New York Gov. Andrew Cuomo missed a Nov. 29 deadline to finalize long-awaited hydraulic fracturing regulations. The missed deadline left state residents uncertain whether and when they would join the current shale gas revolution that is creating jobs and wealth in nearby states such as Pennsylvania and Ohio.
Panel Studies Health Effects
The delay occurred after Cuomo, a Democrat, appointed a three-person panel to assess the health effects of fracking on surrounding communities. The panel is not expected to complete its report until mid-February.
In a press statement accompanying his announcement of the delay, Cuomo said the state can benefit from fracking but he wants to make sure the process is environmentally safe.
“This is a big decision for the state,” said Cuomo. “It has potential economic benefits if the state goes forward with fracking, but we want to make sure it’s safe and we want to make sure the environment is protected, people are protected, and that’s why we’re doing a health assessment.”
A Tale of Two Economies
The Southern Tier of Upstate New York—stretching roughly from Buffalo to just west of Albany—is geologically similar to areas in neighboring Pennsylvania. Parts of both states sit atop the energy-rich Marcellus and Utica Shale formations.
Although Pennsylvania is in the midst of an economic boom driven by the extraction of huge quantities of natural gas, New York continues to ban fracking and the state’s Southern Tier languishes in economic stagnation. Many of the area’s counties suffer from double-digit unemployment and declining population.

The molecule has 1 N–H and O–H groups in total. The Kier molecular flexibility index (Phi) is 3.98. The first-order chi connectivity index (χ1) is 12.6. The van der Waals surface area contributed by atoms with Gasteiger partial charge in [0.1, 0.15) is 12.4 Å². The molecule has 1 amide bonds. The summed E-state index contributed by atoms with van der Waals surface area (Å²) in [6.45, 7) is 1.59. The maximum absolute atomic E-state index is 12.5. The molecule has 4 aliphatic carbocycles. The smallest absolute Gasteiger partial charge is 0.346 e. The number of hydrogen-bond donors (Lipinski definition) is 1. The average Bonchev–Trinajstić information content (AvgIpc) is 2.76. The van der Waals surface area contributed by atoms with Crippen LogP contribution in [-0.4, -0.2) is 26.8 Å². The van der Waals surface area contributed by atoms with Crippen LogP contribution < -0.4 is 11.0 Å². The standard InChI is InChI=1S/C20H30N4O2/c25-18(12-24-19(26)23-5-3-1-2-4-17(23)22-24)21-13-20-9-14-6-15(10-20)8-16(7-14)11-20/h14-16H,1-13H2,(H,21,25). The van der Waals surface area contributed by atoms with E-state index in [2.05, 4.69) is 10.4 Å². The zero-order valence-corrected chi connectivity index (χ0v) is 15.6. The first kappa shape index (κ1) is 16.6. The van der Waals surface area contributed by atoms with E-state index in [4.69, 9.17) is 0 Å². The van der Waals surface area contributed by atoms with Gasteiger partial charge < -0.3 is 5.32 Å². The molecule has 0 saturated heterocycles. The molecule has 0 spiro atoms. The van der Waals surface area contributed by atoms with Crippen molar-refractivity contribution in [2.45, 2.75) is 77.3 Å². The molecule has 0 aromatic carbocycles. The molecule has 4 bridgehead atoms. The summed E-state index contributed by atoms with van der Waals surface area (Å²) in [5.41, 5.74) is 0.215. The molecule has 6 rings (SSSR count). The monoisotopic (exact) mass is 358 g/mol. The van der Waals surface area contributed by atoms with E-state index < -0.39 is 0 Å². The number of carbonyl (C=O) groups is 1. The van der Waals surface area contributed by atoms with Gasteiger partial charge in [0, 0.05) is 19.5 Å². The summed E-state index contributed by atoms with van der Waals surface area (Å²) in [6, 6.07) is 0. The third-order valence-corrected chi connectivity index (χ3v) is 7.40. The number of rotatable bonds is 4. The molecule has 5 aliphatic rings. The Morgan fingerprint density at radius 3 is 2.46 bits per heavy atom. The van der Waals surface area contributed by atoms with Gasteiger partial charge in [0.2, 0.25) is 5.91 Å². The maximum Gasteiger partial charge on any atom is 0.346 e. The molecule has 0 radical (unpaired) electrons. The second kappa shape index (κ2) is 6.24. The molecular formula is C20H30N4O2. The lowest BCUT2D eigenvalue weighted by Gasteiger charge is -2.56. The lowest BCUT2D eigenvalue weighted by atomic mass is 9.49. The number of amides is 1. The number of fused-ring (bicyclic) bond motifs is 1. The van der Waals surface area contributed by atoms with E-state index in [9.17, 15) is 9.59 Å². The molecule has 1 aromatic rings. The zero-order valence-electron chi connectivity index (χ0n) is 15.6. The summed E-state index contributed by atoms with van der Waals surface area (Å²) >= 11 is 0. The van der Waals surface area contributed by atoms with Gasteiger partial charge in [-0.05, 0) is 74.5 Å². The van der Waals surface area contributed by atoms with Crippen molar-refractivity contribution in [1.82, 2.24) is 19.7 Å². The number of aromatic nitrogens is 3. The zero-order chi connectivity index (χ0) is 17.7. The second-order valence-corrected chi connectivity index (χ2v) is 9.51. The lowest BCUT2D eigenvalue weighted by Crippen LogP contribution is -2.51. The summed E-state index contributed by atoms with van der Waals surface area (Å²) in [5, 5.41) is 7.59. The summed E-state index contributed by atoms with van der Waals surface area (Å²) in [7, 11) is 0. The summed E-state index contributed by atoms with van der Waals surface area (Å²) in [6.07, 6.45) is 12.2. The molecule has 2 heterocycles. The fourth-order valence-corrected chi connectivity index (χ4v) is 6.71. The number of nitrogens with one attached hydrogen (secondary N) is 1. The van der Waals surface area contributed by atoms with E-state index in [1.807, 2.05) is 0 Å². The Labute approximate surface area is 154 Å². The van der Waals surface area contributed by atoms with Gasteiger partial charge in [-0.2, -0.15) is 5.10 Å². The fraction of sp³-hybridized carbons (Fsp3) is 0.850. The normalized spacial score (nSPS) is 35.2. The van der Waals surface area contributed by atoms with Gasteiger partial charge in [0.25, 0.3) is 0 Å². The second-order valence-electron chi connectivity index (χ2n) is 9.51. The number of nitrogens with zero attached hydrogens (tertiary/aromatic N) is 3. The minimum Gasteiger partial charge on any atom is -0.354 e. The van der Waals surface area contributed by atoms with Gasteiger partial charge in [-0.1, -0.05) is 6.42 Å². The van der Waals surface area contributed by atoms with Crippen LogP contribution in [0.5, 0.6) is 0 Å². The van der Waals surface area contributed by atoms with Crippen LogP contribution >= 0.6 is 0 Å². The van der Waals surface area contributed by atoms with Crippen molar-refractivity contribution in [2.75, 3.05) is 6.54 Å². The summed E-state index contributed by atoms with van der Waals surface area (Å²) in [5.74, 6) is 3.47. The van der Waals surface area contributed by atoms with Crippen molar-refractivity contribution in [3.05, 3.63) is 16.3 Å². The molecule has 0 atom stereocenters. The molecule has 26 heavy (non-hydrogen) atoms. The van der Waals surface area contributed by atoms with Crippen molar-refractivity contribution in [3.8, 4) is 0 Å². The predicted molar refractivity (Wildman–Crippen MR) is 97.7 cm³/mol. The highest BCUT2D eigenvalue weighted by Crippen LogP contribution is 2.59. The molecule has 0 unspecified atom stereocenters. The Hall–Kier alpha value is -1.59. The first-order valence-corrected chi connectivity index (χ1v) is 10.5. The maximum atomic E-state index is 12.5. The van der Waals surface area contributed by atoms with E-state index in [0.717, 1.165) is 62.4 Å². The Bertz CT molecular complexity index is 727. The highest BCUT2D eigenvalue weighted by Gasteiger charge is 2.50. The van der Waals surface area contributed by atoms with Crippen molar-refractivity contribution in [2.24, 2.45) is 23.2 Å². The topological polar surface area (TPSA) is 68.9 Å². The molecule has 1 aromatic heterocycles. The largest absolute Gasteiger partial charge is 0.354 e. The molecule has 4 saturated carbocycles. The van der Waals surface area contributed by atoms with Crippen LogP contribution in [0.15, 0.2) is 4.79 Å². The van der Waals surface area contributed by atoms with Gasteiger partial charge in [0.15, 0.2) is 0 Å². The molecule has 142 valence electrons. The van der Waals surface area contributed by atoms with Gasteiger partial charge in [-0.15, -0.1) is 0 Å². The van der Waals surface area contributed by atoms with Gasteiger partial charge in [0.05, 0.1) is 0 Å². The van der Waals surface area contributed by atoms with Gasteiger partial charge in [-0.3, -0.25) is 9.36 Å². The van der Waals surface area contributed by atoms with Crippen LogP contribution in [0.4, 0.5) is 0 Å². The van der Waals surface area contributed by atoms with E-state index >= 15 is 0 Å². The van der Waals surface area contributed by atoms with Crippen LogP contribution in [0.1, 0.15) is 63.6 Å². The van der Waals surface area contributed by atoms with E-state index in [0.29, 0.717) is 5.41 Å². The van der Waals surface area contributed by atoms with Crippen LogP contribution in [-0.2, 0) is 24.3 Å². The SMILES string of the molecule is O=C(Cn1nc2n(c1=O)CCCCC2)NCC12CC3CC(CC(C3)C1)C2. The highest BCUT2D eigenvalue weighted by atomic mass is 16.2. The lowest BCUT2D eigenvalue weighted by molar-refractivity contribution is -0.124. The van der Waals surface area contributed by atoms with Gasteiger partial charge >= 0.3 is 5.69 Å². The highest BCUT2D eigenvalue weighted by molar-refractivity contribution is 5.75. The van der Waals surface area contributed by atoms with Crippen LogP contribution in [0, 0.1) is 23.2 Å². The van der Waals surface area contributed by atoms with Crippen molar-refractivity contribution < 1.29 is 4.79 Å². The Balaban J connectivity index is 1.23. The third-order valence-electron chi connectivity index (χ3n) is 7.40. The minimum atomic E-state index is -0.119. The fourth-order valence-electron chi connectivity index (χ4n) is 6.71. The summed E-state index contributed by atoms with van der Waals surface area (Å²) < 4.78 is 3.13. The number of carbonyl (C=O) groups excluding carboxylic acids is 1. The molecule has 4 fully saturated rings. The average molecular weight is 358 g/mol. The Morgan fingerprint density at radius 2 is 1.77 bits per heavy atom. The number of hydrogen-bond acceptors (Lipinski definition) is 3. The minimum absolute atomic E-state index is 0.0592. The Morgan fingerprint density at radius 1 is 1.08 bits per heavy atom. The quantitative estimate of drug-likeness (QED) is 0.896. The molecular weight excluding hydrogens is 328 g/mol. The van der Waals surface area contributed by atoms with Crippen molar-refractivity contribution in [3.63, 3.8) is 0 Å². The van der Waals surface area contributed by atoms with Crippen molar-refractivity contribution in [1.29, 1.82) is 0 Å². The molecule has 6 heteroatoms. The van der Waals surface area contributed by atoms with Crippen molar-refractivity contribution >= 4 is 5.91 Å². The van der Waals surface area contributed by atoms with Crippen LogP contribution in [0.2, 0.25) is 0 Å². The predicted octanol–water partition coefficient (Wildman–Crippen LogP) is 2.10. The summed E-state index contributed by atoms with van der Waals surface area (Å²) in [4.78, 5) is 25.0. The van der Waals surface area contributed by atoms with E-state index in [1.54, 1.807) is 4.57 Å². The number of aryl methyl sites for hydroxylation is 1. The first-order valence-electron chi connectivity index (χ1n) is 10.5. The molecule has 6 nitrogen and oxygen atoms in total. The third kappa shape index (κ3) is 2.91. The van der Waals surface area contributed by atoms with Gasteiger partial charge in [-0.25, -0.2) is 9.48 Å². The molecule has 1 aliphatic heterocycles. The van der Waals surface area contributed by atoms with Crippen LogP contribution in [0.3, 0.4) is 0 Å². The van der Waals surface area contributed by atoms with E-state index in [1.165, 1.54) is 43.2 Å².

Empire State Divide
Cuomo’s dithering has encouraged fracking opponents to launch a well-funded campaign against natural-gas extraction in the Southern Tier. Entertainers and actors came together to form the “Artists Against Fracking” campaign. Their ranks include Lady Gaga, Robert De Niro, Gwyneth Paltrow, Hugh Jackman, Mark Ruffalo, Mathew Broderick, Flea, and the Strokes. Hollywood film studios entered the fray Dec. 28 with the release of the anti-fracking film “Promised Land,” starring Matt Damon.
Though lacking the celebrities aligned with anti-fracking activists, fracking proponents held rallies throughout the Southern Tier and in Albany calling for an end to the moratorium.
‘Assault on Property Rights’
Karen Moreau, executive director of the NYS Petroleum Council and founder of the Foundation for Land and Liberty, explained why fracking supporters feel it is so important to lift the ban.
“It is a moral travesty that cash-starved and highly-taxed rural farmers and families are being denied jobs, [being denied] opportunity, and losing their farms and homes to foreclosure while wealth lies beneath their feet,” said Moreau.
“The wealthy elitist agitators and New York City movie stars who enjoy weekend homes in the Marcellus shale area are responsible for this assault on property rights and basic human dignity, “Moreau added.
Bonner R. Cohen, Ph.D., (firstname.lastname@example.org ) is a senior fellow at the National Center for Public Policy Research.